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The stories that speak to our soul begin at a home where things are good. Cinderella is happy with her father. The three little pigs have grown up and are ready to move on. Bilbo Baggins knows his shire. Adam and Eve walk with God in the garden. My story isn’t much different. There was a time and a place where it was so good. There was a community for me. And there was joy. We were filled with a sincere desire to do what God wanted us to do. We possessed explanations and understandings that went a certain distance. We offered security and tradition and laughter. For a lot of years, that was enough. I have this sense that it was also necessary. I have this surety, now, that it certainly wasn’t everything. There were some things that became increasingly problematic as time went by. There was a desire to package things up so very neatly. Sunday morning services were efficient and strategic. Responses to differences of opinion were premeditated. Formula began to feel more important than being real. A real desire for everybody to be one of us, but also a real sense that there is an us, and there is a them. They carried a regret that it has to be this way, but deeper than this regret was a surety that this is how it is. I began to recognize that there was a cost of admission to that group. There were people who sat at the door, collecting it. Those people wished they didn’t have to. But I guess they felt like they did have to. They let some people in, and they left others out. There was a provisional membership. My friends did possess a desire to accommodate people that are different… But it would be best for everyone concerned if they were only a little bit different. I did make many steps forward in this place. Before I went there, there were lies that I believed. Some of the things that I learned there, I still hold on to. But that place is not my home anymore. Those people are not my community anymore. There were times it was hard. I am engaged in a different community now. And I am working hard at finding a place in many different places now, embracing many different kind of families. I don’t always get it right. I am trying and I am learning and I am moving foreward. I have this sense that I am not alone in these experiences. I believe that we are tribe and we are growing. We are pilgrims, looking for a new holy land. Perhaps we won’t settle on the same spot of land. But if you’ve read this far, I am thinking that we are probably headed in the same general direction. I have begun this blog to talk about where my journey is taking me. In every space, we find people who help us along. And maybe we can get to know each other, here. We embrace ideas that provide a structure for the things we believe, and perhaps we can share these too. Maybe we can form a group, a tribe, a community, if we can figure out a way to work through the shadow of these kinds of groups, if we can bigger than the us-and-them ideas that have caused so much trouble in the past. As important as they are, I think the very nature of online interactions will lend itself to something equally powerful. I am stumbling onto these practices that my grandfathers and great grandfathers in the faith engaged in. I am learning about these attitudes and intuitions are so different than the kinds of things we call doctrine today. I don’t know about you, but I am running out of patience, and even interest, in conversations about doctrine. I hope that maybe you’ll share a little something about where your journey is taking you, and maybe our common joys and challenges might help each other along, and we might lift each other up. Thanks for doing this journey with me.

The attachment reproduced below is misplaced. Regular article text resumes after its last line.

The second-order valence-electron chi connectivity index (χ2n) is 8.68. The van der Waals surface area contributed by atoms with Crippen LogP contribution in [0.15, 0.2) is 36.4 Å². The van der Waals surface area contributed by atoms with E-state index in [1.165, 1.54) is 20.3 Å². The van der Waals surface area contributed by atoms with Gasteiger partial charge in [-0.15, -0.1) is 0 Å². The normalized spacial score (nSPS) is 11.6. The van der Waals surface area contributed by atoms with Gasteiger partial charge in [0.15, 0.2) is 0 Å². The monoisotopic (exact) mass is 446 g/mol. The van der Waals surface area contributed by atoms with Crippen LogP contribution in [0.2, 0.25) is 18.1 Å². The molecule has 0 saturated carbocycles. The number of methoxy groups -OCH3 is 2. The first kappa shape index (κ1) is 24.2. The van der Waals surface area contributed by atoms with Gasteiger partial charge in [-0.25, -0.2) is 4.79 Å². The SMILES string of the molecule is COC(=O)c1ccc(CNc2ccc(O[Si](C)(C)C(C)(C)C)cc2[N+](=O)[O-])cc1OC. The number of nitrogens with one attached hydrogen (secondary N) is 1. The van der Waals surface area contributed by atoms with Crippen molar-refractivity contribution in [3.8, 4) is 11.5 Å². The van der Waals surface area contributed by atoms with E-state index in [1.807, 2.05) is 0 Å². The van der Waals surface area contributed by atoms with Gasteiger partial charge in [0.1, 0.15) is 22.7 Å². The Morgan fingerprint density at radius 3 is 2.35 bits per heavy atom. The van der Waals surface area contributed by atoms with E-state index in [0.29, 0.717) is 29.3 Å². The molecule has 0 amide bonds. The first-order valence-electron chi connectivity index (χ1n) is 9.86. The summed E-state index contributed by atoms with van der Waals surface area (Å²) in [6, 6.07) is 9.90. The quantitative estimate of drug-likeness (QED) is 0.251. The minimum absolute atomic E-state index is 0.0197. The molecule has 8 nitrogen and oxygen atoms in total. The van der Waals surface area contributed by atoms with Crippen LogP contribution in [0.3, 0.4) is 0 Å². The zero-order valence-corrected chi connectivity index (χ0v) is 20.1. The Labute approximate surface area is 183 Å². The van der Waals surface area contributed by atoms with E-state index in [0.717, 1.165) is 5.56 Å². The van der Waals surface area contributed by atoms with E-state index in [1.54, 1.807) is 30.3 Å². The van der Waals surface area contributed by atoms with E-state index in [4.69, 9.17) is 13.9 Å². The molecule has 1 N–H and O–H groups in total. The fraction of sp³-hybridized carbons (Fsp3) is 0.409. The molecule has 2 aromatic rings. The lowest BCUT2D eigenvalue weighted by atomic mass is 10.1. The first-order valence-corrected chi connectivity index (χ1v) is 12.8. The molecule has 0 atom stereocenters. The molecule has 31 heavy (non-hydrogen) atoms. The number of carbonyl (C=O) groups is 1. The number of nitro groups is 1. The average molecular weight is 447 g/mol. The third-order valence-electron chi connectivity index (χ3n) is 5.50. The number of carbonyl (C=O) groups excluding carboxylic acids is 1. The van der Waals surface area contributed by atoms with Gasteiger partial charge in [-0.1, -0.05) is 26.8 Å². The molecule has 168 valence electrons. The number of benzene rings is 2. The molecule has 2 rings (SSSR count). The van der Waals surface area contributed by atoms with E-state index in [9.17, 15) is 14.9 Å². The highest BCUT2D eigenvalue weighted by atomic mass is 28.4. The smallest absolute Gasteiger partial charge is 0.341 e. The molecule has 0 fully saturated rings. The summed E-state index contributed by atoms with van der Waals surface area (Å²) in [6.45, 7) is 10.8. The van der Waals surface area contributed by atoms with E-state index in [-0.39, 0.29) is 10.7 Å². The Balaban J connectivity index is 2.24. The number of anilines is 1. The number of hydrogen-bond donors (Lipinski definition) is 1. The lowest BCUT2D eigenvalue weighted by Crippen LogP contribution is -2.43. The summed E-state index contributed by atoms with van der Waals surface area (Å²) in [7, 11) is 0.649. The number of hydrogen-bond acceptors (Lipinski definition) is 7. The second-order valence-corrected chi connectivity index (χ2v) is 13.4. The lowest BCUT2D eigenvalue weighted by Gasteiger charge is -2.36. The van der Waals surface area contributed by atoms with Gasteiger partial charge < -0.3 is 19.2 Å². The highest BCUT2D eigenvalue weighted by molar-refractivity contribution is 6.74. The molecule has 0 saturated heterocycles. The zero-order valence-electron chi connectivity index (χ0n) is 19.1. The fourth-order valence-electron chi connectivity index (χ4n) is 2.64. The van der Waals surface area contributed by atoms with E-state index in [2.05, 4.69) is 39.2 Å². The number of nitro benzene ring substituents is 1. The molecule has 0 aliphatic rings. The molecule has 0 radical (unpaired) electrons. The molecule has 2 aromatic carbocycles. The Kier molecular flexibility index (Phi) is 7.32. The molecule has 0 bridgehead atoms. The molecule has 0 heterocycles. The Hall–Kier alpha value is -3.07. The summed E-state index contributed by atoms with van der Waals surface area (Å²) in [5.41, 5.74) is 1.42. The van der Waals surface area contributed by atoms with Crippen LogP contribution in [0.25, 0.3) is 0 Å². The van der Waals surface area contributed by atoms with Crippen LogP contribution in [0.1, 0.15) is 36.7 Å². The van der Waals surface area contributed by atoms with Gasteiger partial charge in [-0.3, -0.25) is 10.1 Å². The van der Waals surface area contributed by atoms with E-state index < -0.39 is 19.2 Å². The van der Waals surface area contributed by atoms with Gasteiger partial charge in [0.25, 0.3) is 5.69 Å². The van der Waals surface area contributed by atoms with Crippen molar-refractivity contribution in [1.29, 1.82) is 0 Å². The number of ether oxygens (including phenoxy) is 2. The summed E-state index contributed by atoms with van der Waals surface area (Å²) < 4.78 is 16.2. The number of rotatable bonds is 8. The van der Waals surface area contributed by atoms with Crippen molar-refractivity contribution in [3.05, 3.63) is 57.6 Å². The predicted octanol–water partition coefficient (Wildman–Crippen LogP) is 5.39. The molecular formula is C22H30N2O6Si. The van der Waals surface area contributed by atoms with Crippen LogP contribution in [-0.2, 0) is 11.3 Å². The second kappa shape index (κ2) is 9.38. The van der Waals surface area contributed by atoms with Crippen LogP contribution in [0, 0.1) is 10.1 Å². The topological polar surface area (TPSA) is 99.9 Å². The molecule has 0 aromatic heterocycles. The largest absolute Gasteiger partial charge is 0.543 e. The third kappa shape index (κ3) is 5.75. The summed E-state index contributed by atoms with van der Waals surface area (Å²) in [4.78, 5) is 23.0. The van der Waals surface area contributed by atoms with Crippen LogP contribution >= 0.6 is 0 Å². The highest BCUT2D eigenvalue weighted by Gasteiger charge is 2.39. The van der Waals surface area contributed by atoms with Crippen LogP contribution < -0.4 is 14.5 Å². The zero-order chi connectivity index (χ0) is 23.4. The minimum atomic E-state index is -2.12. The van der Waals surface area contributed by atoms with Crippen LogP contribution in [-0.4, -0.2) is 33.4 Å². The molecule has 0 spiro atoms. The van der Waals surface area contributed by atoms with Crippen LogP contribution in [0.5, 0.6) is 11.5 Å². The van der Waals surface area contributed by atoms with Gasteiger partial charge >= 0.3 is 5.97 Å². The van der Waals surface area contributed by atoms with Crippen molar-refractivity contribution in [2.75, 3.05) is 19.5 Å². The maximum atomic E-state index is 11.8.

2 thoughts on “Transcendence and People Magazine”